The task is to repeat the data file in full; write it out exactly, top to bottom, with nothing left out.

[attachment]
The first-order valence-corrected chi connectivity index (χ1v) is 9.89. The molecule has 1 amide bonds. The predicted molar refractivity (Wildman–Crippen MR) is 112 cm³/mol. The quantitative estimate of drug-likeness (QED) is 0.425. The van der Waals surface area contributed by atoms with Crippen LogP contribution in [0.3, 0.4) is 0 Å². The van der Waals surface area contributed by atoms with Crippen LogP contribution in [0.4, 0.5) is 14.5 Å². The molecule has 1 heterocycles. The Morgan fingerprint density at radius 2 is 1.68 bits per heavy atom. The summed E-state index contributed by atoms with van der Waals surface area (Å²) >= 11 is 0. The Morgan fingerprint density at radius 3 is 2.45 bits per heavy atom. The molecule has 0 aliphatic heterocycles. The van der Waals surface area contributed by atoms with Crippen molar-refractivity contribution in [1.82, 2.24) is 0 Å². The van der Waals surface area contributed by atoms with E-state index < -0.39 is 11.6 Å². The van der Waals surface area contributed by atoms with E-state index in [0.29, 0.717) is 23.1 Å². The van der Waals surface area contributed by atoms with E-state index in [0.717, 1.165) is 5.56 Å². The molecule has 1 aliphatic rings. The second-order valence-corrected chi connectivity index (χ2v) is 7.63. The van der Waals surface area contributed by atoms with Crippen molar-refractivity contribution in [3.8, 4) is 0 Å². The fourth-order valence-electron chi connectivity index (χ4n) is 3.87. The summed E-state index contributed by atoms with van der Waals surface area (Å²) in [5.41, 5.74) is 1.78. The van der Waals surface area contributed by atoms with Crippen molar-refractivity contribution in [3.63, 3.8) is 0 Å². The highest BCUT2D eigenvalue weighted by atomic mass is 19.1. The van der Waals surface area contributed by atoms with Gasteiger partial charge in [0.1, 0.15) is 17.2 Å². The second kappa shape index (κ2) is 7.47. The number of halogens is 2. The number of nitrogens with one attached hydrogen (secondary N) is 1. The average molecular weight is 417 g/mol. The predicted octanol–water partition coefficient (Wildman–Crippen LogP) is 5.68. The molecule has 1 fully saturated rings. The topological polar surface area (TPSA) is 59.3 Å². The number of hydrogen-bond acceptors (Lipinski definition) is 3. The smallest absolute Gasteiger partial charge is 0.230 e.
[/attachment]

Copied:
The first-order valence-corrected chi connectivity index (χ1v) is 9.89. The molecule has 1 amide bonds. The predicted molar refractivity (Wildman–Crippen MR) is 112 cm³/mol. The quantitative estimate of drug-likeness (QED) is 0.425. The van der Waals surface area contributed by atoms with Crippen LogP contribution in [0.3, 0.4) is 0 Å². The van der Waals surface area contributed by atoms with Crippen LogP contribution in [0.4, 0.5) is 14.5 Å². The molecule has 1 heterocycles. The Morgan fingerprint density at radius 2 is 1.68 bits per heavy atom. The summed E-state index contributed by atoms with van der Waals surface area (Å²) >= 11 is 0. The Morgan fingerprint density at radius 3 is 2.45 bits per heavy atom. The molecule has 0 aliphatic heterocycles. The van der Waals surface area contributed by atoms with Crippen molar-refractivity contribution in [1.82, 2.24) is 0 Å². The van der Waals surface area contributed by atoms with E-state index < -0.39 is 11.6 Å². The van der Waals surface area contributed by atoms with E-state index in [0.29, 0.717) is 23.1 Å². The van der Waals surface area contributed by atoms with E-state index in [0.717, 1.165) is 5.56 Å². The molecule has 1 aliphatic rings. The second-order valence-corrected chi connectivity index (χ2v) is 7.63. The van der Waals surface area contributed by atoms with Crippen molar-refractivity contribution in [3.8, 4) is 0 Å². The fourth-order valence-electron chi connectivity index (χ4n) is 3.87. The summed E-state index contributed by atoms with van der Waals surface area (Å²) in [5.41, 5.74) is 1.78. The van der Waals surface area contributed by atoms with Crippen molar-refractivity contribution in [3.63, 3.8) is 0 Å². The highest BCUT2D eigenvalue weighted by atomic mass is 19.1. The van der Waals surface area contributed by atoms with Gasteiger partial charge in [0.1, 0.15) is 17.2 Å². The second kappa shape index (κ2) is 7.47. The number of halogens is 2. The number of nitrogens with one attached hydrogen (secondary N) is 1. The average molecular weight is 417 g/mol. The predicted octanol–water partition coefficient (Wildman–Crippen LogP) is 5.68. The molecule has 1 fully saturated rings. The topological polar surface area (TPSA) is 59.3 Å². The number of hydrogen-bond acceptors (Lipinski definition) is 3. The smallest absolute Gasteiger partial charge is 0.230 e.